Overall, if you've never been to a Skepticamp, or skeptical event, I highly recommend it. If there isn't an event coming up in your area, the whole point of Skepticamp is that you can start one on your own, wherever you live, with whatever resources you can get your hands on. There are a number of organizations and entities, many of which you'll find in your local area, that are willing to sponsor a group of critical thinkers getting together. To my understanding, the Atlanta Skepticamp started as almost an idle suggestion. I do know that I've been inspired to get more involved with skepticism than I have been lately, and I'm looking forward to possibly giving my own talk at the next Skepticamp.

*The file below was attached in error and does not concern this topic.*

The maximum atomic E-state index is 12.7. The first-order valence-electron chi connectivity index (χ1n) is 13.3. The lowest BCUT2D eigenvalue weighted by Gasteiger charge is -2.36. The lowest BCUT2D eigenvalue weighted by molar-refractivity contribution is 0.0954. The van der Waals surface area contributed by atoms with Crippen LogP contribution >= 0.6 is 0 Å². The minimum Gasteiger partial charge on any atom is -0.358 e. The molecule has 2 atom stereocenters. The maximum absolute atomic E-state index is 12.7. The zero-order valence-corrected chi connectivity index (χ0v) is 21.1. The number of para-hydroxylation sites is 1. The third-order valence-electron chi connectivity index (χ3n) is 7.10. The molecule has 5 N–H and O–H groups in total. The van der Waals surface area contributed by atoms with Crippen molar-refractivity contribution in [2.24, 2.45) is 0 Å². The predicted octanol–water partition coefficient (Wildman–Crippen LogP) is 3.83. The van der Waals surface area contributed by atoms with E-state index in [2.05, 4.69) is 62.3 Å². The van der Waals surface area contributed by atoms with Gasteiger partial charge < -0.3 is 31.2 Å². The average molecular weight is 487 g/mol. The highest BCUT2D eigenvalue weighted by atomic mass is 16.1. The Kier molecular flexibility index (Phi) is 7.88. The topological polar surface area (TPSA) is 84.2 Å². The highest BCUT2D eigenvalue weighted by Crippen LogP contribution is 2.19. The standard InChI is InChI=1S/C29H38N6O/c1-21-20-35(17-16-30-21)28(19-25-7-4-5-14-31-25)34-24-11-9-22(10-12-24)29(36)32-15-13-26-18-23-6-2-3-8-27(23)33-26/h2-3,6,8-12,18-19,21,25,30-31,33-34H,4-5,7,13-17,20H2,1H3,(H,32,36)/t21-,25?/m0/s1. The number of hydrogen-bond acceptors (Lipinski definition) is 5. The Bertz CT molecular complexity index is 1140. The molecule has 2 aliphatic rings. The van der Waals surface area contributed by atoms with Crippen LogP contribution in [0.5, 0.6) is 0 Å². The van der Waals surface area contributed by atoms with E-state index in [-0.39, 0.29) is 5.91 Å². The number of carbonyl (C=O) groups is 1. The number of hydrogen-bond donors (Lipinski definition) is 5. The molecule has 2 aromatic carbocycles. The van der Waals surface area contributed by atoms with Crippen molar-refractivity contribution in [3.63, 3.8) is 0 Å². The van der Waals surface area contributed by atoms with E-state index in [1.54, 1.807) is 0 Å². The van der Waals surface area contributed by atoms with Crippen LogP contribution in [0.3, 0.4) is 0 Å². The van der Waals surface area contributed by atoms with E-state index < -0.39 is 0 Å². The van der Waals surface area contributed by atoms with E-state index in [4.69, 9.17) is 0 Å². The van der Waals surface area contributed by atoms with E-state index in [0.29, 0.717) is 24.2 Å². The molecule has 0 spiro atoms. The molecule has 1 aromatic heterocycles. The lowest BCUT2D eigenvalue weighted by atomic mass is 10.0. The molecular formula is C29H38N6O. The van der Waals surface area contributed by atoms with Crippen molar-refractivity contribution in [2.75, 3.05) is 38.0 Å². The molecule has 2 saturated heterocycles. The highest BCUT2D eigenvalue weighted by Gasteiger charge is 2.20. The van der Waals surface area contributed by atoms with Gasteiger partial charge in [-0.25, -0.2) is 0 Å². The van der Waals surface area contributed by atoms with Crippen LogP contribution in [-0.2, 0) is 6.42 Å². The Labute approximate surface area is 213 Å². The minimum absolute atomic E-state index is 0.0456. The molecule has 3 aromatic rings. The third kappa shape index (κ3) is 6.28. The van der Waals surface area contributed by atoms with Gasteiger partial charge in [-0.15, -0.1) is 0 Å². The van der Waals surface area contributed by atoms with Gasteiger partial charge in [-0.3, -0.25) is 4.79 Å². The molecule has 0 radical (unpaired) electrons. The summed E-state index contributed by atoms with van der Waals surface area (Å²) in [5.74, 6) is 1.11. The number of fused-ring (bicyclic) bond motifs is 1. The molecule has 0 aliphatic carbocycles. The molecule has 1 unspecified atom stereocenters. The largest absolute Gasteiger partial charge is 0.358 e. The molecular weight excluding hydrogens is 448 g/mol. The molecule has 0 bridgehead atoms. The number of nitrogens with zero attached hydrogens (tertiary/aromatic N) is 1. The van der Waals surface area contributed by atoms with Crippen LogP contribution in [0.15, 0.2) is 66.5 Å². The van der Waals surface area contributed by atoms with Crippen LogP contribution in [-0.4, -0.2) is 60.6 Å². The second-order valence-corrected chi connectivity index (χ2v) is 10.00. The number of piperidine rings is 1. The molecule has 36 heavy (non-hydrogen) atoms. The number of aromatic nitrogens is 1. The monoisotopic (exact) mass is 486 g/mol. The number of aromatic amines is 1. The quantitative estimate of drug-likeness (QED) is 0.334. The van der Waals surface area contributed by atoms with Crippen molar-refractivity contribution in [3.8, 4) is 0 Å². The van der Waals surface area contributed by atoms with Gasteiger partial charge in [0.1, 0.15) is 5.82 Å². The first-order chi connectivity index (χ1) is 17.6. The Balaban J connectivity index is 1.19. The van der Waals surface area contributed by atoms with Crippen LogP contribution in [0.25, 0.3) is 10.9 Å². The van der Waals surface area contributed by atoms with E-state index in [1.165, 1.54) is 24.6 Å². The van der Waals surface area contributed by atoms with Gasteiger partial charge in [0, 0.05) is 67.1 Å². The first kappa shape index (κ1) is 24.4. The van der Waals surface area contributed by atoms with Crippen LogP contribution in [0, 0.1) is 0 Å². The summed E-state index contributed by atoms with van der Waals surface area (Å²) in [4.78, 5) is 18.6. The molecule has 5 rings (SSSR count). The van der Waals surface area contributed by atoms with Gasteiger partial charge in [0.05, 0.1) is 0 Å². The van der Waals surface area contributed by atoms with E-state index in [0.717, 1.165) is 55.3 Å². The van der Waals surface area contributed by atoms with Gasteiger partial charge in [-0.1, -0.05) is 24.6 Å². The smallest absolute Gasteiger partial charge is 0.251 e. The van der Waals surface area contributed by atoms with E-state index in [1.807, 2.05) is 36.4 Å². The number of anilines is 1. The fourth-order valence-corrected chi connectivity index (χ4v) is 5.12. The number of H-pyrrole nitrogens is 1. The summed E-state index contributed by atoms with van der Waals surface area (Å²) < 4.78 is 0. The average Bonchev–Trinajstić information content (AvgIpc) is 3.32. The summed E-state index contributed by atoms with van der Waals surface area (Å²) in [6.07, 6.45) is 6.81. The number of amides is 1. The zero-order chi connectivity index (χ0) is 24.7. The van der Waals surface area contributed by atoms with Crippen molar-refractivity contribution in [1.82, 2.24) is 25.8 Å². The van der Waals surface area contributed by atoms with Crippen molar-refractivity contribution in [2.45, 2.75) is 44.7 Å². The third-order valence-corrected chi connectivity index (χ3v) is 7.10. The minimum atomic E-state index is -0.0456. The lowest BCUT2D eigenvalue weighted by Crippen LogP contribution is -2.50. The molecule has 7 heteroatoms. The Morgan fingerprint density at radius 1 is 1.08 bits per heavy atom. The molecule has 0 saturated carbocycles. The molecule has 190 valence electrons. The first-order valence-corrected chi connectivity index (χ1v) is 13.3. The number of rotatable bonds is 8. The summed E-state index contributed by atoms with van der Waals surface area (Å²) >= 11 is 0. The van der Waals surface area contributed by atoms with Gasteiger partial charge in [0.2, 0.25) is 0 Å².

1. I expect to see you at Skeptics In The Pub at some point, yaknow.

  2. Sure, whenever the next one rolls around.

  3. human life starts at conception, there is no dispute scientifically, yet you liberals insist that 1.3 million humans in america can be killed legally each year.

    and we said never again after the first holocoust.

  4. Cvaj, your comment was not relevant to the post and has been deleted. You should not bother to comment on this blog in future.